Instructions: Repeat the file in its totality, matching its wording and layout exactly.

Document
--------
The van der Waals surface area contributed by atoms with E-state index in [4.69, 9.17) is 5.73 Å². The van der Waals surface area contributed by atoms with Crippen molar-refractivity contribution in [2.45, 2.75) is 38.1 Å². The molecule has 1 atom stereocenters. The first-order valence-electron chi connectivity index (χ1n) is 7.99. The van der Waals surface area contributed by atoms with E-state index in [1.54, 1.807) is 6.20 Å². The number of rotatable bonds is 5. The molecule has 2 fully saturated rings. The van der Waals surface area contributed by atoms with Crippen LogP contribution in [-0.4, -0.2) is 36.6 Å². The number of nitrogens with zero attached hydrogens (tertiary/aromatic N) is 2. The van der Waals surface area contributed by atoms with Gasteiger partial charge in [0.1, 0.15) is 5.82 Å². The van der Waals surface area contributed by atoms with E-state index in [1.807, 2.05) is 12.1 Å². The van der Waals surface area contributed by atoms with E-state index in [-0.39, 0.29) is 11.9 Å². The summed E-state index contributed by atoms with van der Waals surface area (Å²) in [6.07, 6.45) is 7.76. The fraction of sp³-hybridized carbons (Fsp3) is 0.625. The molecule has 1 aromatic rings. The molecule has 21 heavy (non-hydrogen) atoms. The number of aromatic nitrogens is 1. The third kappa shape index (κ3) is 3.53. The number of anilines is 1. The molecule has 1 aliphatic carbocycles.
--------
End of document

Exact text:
The van der Waals surface area contributed by atoms with E-state index in [4.69, 9.17) is 5.73 Å². The van der Waals surface area contributed by atoms with Crippen molar-refractivity contribution in [2.45, 2.75) is 38.1 Å². The molecule has 1 atom stereocenters. The first-order valence-electron chi connectivity index (χ1n) is 7.99. The van der Waals surface area contributed by atoms with E-state index in [1.54, 1.807) is 6.20 Å². The number of rotatable bonds is 5. The molecule has 2 fully saturated rings. The van der Waals surface area contributed by atoms with Crippen LogP contribution in [-0.4, -0.2) is 36.6 Å². The number of nitrogens with zero attached hydrogens (tertiary/aromatic N) is 2. The van der Waals surface area contributed by atoms with Gasteiger partial charge in [0.1, 0.15) is 5.82 Å². The van der Waals surface area contributed by atoms with E-state index in [1.807, 2.05) is 12.1 Å². The van der Waals surface area contributed by atoms with E-state index in [-0.39, 0.29) is 11.9 Å². The summed E-state index contributed by atoms with van der Waals surface area (Å²) in [6.07, 6.45) is 7.76. The fraction of sp³-hybridized carbons (Fsp3) is 0.625. The molecule has 1 aromatic rings. The molecule has 21 heavy (non-hydrogen) atoms. The number of aromatic nitrogens is 1. The third kappa shape index (κ3) is 3.53. The number of anilines is 1. The molecule has 1 aliphatic carbocycles.